65. nitroglycerine interactions
    Viagra, antihypertensives, alcohol, haldol, anticholinergics.
  66. Nitroglycerine nursing measures
    Teaching restorage, safety, use of different preparations.
  67. Beta Blockers Examples
    Inderal, Tenormin, Lopressor, Corgard
  68. Beta Blockers MOA
    Decrease sympathetic stimulation to decrease HR and myocardial contractility, especially during increased exercise decreasing need for SL nitroglycerine. Also reduce BP which decreases workload of heart and O2 demand.
  69. Beta Blockers Uses
    Angina, hypertension, etc.
  70. Beta Blockers Contraindications
    Vasospastic Angina because they may increase frequency and severity of vasospasms.
  71. Calcium Channel Blockers Examples
    Cardizem (diltiazem), Calan (verapamil)
  72. Calcium Channel Blockers MOA
    Improve blood supply to heart muscle by dilating coronary vessels and decrease the workload of the heart by dilating peripheral vessels which lowers BP. They reduce coronary artery spasm. Verapamil and Calan are the only CCBs that slow the ventricular response to A-fib, flutter and SVT.
  73. Calcium Channel Blockers Uses
    Angina, hypertension, etc.
  74. Calcium Channel Blockers Contraindications
    2nd or 3rd degree blocks, cardiogenic shock, severe bradycardia, heart failure, hypotension.
  75. Calcium Channel Blockers
    CCB can be monotherapy, but are frequently used in combination with beta blockers.
  76. Antihyperlipidemics
    • Agents to decrease blood lipid levels. They are adjunct in antianginal therapy.
    • Bile Acid Sequestering Agents
  77. Antihyperlipidemics examples
    Questran (cholestyramine)
  78. Antihyperlipidemics MOA
    Decreases LDL levels by absorbing and combining with bile acid salts in the intestines to form an insoluble, nonabsorbable complex that is excreted in the feces.
  79. Antihyperlipidemics uses
    Decrease LDL
  80. questran adverse effects
    • GI sx which usually subside by a month, increased bleeding tendency. Decreases absorption of many drugs. Long term use may result in deficiencies of
    • fat soluble vitamins – A,D,E,K and Ca.
  81. questran nursing measures
    Give other meds 1 hour before or at least hours after. Dissolve in flavored liquids or semisolid foods to disguise taste. Teach S/S bleeding, need for Ca and vitamin supplements with long term use.
  82. Fibric Acid Derivatives examples
    Lopid (gemfibrozil)
  83. Fibric Acid Derivatives MOA
    Unclear, but decreases Triglycerides and VLDL, increases HDL, cholesterol may increase or decrease.
  84. Fibric Acid Derivatives uses
    Decrease triglycerides, decrease LDL is secondary effect.
  85. Fibric Acid Derivatives adverse effects
    • Myalgias, impaired liver function, gall stones, abd. pain, N, D.
    • Less hyperglycemic effect, best for diabetics.
  86. Fibric Acid Derivatives teach:
    • Restrict alcohol, fats, chol, and
    • sugar.
  87. HMG-CoA Reductase Inhibitors (statins) examples
    Zocor, Mevacor, Lipitor, Pravachol
  88. HMG-CoA Reductase Inhibitors (statins) MOA
    Inhibit HMG-CoA reductase, an enzyme essential in synthesis of cholesterol. Lower LDL and VLDL and triglycerides, and increase HDL. Many health benefits unrelated to lipids.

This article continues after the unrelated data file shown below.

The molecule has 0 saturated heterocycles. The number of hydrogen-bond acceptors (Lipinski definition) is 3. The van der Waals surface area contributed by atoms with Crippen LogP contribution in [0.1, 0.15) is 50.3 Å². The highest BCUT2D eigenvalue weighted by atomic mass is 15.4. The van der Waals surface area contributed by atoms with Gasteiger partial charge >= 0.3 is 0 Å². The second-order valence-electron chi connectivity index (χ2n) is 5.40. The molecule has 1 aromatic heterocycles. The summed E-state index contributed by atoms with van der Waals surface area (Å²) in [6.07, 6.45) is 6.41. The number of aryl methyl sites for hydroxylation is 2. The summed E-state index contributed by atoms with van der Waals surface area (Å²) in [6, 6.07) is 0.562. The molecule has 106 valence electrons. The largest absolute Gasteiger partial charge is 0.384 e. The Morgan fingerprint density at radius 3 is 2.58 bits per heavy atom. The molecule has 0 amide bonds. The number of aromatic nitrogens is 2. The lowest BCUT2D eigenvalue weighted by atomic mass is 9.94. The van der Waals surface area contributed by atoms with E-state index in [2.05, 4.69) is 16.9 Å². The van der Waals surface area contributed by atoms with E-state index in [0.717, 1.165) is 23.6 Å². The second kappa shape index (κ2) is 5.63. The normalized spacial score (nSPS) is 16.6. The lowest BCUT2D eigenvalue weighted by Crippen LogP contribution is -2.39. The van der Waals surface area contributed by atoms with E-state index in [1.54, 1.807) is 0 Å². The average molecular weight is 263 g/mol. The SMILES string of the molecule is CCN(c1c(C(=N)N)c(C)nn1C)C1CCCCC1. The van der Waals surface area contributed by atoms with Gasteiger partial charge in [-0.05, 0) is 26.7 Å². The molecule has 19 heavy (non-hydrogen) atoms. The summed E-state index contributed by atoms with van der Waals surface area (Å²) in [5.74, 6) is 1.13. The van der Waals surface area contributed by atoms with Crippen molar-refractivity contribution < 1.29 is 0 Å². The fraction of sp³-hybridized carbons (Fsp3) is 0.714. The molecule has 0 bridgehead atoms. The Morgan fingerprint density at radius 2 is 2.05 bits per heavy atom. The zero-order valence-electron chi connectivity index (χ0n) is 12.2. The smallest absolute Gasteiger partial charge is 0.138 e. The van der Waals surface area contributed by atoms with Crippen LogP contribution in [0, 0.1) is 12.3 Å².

89. HMG-CoA Reductase Inhibitors (statins) uses
    Decrease LDL in hypercholesterolemia/hypertriglyceridemia
  90. HMG-CoA Reductase Inhibitors (statins) adverse effects
    Myalgias, liver damage, HA, rash, GI sx.
  91. HMG-CoA Reductase Inhibitors (statins) nursing measures
    Monitor labs, give in evening, teach compliance with diet and sx to report.
  92. Antihypertensives
    • Review: Pathophysiology of hypertension
    • Antihypertensives work in three basic ways to decrease BP.
    • 1. Decrease fluid volume, diuresis.
    • 2. Decrease HR
    • 3. Decrease PVR
    • There are different classes that work in different ways. They may be used alone or in combinations.
  93. Central Sympatholytic (Central Acting Adrenergic Inhibitors) example
    Catapress (clonidine)
  94. Central Sympatholytic (Central Acting Adrenergic Inhibitors) MOA
    Stimulates alpha receptors in brain to inhibit peripheral sympathetic activity resulting in vasodilatation (decreased PVR) and decreased BP. Reduces HR.
  95. Central Sympatholytic (Central Acting Adrenergic Inhibitors) uses
    Hypertension. Off-label: Migraine prophylaxis, drug withdrawal sx.
  96. Central Sympatholytic (Central Acting Adrenergic Inhibitors) adverse effects
    • depression
    • Avoid alcohol & CNS depressants, gradual withdrawal to prevent rebound hypertension.
  97. Alpha-Adrenergic Blockers example
    Hytrin (terazosin) Minipress (prazosin)
  98. Alpha-Adrenergic Blockers MOA
    Decreases PVR and lowers BP by selectively blocking the alpha 1 adrenergic receptors in vascular smooth muscle.
  99. Alpha-Adrenergic Blockers uses
    Hypertension. Off-label: Urinary flow obstruction in BPH.
  100. Alpha-Adrenergic Blockers adverse effects
    Severe orthostasis, especially first dose – give at bedtime.
  101. Alpha-Adrenergic Blockers nursing measures
    standing BP
  102. Beta Adrenergic Blockers examples
    Tenormin (atenolol), Inderal (propanolol), Lopressor (metoprolol)
  103. Beta Adrenergic Blockers MOA
    Non-selective blockers of beta 1 and beta 2 receptors by competing with epinephrine and NE for available beta receptor sites. Lower COP and BP by decreasing HR, force of contraction and renin release from the kidneys.
  104. Beta Adrenergic Blockers uses